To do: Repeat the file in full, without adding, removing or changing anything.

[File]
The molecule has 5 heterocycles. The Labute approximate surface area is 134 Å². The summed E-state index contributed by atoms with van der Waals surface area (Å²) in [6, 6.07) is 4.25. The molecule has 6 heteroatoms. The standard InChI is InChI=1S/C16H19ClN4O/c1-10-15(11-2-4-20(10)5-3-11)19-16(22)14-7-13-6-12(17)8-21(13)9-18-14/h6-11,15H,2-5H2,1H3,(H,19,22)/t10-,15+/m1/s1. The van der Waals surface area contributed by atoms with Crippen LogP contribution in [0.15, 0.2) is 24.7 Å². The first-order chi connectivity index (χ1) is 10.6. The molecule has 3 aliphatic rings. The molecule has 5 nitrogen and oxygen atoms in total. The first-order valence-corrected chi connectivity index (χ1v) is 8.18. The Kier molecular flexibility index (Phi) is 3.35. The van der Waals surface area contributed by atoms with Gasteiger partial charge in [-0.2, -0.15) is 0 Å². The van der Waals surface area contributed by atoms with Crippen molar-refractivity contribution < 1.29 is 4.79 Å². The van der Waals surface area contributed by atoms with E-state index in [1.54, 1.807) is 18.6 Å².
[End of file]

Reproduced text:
The molecule has 5 heterocycles. The Labute approximate surface area is 134 Å². The summed E-state index contributed by atoms with van der Waals surface area (Å²) in [6, 6.07) is 4.25. The molecule has 6 heteroatoms. The standard InChI is InChI=1S/C16H19ClN4O/c1-10-15(11-2-4-20(10)5-3-11)19-16(22)14-7-13-6-12(17)8-21(13)9-18-14/h6-11,15H,2-5H2,1H3,(H,19,22)/t10-,15+/m1/s1. The van der Waals surface area contributed by atoms with Crippen LogP contribution in [0.15, 0.2) is 24.7 Å². The first-order chi connectivity index (χ1) is 10.6. The molecule has 3 aliphatic rings. The molecule has 5 nitrogen and oxygen atoms in total. The first-order valence-corrected chi connectivity index (χ1v) is 8.18. The Kier molecular flexibility index (Phi) is 3.35. The van der Waals surface area contributed by atoms with Gasteiger partial charge in [-0.2, -0.15) is 0 Å². The van der Waals surface area contributed by atoms with Crippen molar-refractivity contribution < 1.29 is 4.79 Å². The van der Waals surface area contributed by atoms with E-state index in [1.54, 1.807) is 18.6 Å².